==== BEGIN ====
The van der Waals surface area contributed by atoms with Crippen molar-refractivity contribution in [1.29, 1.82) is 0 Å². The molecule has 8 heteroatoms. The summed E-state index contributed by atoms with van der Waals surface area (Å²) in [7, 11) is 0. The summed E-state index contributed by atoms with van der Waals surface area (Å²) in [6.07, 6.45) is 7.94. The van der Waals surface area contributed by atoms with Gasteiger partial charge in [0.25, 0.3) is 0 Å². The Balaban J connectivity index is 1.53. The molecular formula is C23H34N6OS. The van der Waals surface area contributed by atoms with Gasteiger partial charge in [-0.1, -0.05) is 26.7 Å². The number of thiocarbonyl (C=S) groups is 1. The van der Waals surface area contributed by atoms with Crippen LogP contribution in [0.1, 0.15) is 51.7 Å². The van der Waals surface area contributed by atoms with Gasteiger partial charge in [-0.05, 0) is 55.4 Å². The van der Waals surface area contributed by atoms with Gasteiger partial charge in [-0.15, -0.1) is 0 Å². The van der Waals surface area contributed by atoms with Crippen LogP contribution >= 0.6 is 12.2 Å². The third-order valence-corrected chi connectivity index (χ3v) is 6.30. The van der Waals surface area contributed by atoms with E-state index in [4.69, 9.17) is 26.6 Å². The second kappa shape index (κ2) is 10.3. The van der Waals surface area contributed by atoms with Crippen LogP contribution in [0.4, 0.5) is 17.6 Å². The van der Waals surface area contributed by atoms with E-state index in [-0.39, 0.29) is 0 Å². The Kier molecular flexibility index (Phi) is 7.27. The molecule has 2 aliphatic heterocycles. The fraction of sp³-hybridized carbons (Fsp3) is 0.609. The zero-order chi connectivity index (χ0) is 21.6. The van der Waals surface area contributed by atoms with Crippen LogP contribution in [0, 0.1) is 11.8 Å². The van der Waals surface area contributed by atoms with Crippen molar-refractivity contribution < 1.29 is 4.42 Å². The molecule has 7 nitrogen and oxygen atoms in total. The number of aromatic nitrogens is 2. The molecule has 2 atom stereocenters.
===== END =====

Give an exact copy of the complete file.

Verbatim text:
The van der Waals surface area contributed by atoms with Crippen molar-refractivity contribution in [1.29, 1.82) is 0 Å². The molecule has 8 heteroatoms. The summed E-state index contributed by atoms with van der Waals surface area (Å²) in [7, 11) is 0. The summed E-state index contributed by atoms with van der Waals surface area (Å²) in [6.07, 6.45) is 7.94. The van der Waals surface area contributed by atoms with Gasteiger partial charge in [0.25, 0.3) is 0 Å². The Balaban J connectivity index is 1.53. The molecular formula is C23H34N6OS. The van der Waals surface area contributed by atoms with Gasteiger partial charge in [-0.1, -0.05) is 26.7 Å². The number of thiocarbonyl (C=S) groups is 1. The van der Waals surface area contributed by atoms with Crippen LogP contribution in [0.1, 0.15) is 51.7 Å². The van der Waals surface area contributed by atoms with Gasteiger partial charge in [-0.05, 0) is 55.4 Å². The van der Waals surface area contributed by atoms with Gasteiger partial charge in [-0.15, -0.1) is 0 Å². The van der Waals surface area contributed by atoms with Crippen LogP contribution >= 0.6 is 12.2 Å². The third-order valence-corrected chi connectivity index (χ3v) is 6.30. The van der Waals surface area contributed by atoms with E-state index in [4.69, 9.17) is 26.6 Å². The second kappa shape index (κ2) is 10.3. The van der Waals surface area contributed by atoms with Crippen LogP contribution in [0.4, 0.5) is 17.6 Å². The van der Waals surface area contributed by atoms with E-state index in [-0.39, 0.29) is 0 Å². The Kier molecular flexibility index (Phi) is 7.27. The molecule has 2 aliphatic heterocycles. The fraction of sp³-hybridized carbons (Fsp3) is 0.609. The zero-order chi connectivity index (χ0) is 21.6. The van der Waals surface area contributed by atoms with Crippen LogP contribution in [0, 0.1) is 11.8 Å². The van der Waals surface area contributed by atoms with Crippen molar-refractivity contribution < 1.29 is 4.42 Å². The molecule has 7 nitrogen and oxygen atoms in total. The number of aromatic nitrogens is 2. The molecule has 2 atom stereocenters.